In order to reduce heat transmission by direct contact (conduction), an inner layer 6 defined by a 3-dimensional decoupling fabric layer is provided between the Al film on the outer layer 1 and a vehicle skin. Preferably, the decoupling fabric layer 6 is attached to the aluminum side of the layer 1 by stitching (not shown). The layer 6 includes outer and inner polyester mesh films 7 and 8, respectively with polyaramid fibers 9 sandwiched therebetween. An effective thickness of the layer 6 is 5 to 10 mm, and preferably approximately 9.5 mm (⅜ inch). As well as preventing conduction, the layer 6 allows air to circulate between the heat source, e.g. a vehicle skin and the layer 1.

In tests conducted in a climate chamber, the temperature inside of a Leopard tank was reduced by 25 C. using the above described thermal shield. Moreover, the thermal camouflage characteristics of the material reduced the thermal signature of the tank to a level close to that of the background of arid regions.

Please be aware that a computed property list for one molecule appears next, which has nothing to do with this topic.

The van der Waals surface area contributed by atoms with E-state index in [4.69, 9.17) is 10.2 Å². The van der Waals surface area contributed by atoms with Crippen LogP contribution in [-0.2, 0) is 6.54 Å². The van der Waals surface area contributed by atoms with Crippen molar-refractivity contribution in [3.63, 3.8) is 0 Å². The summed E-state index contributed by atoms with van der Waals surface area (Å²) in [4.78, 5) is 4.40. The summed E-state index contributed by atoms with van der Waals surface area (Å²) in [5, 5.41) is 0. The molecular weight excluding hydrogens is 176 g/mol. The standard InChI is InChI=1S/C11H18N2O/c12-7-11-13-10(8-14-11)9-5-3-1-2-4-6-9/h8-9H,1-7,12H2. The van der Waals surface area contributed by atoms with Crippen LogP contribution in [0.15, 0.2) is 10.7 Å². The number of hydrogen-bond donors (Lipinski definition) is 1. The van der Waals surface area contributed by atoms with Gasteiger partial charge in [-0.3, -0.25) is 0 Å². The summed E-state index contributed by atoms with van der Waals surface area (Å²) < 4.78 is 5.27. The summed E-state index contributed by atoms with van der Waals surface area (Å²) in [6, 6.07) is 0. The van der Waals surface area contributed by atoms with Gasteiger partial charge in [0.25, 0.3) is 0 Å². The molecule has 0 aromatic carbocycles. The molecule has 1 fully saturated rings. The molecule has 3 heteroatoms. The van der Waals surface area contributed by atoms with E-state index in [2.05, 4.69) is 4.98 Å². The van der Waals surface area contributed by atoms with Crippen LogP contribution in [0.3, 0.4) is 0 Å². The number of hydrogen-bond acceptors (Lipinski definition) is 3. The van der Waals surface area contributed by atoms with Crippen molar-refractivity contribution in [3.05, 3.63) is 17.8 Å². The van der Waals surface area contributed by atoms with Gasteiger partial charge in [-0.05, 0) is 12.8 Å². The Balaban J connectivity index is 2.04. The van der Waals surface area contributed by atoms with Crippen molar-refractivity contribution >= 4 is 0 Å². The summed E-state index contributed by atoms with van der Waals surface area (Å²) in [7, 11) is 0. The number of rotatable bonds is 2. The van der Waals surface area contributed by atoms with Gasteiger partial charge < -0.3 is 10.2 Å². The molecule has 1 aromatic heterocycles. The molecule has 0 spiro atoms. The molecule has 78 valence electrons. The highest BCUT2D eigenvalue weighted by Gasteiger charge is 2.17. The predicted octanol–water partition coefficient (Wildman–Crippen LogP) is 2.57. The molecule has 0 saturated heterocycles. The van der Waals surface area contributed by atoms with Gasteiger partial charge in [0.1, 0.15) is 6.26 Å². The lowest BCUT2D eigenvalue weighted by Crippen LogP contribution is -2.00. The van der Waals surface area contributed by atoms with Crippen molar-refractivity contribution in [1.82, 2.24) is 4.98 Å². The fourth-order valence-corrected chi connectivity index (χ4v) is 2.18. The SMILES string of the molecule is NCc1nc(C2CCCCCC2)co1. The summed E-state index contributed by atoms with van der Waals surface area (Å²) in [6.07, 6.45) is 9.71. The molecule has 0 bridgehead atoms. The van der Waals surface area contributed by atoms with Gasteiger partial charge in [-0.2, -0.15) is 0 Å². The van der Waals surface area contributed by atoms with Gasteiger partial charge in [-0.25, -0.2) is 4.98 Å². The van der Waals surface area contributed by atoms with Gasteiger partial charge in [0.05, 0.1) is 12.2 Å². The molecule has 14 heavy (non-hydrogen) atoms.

Patent Citations
Cited PatentFiling datePublication dateApplicantTitle
US4560595 *Mar 22, 1984Dec 24, 1985Diab-Barracuda AbThermal/optical camouflage with controlled heat emission
US20040127124 *Dec 11, 2003Jul 1, 2004Gerd HexelsThermal camouflage sheet
US20040152385 *Jul 18, 2003Aug 5, 2004Manfred HellwigThermal camouflage tarpaulin
US20080299854 *Jun 1, 2007Dec 4, 2008Ssm Industries, Inc.Flame Resistant Spacer Fabric
Classifications
U.S. Classification442/319, 428/919, 442/131, 428/221, 442/132, 428/215
International ClassificationB32B5/26
Cooperative ClassificationY10T442/259, Y10T442/40, Y10T442/2598, Y10T428/249921, Y10T442/494, B32B5/026, B32B2605/00, B32B2262/0269, B32B2262/0276, B32B2255/20, B32B2262/101, B32B2255/10, B32B27/12, Y10T428/24967, Y10S428/919, B32B5/26, F41H3/00, F41H3/02
European ClassificationF41H3/00, F41H3/02, B32B5/26
Legal Events
DateCodeEventDescription
Oct 22, 2007ASAssignment
Owner name: HER MAJESTY THE QUEEN AS REPRESENTED BY THE MINIST
Free format text: ASSIGNMENT OF ASSIGNORS INTEREST;ASSIGNOR:DUMAS, JEAN;REEL/FRAME:020049/0373
Effective date: 20071017
Jul 31, 2014FPAYFee payment
Year of fee payment: 4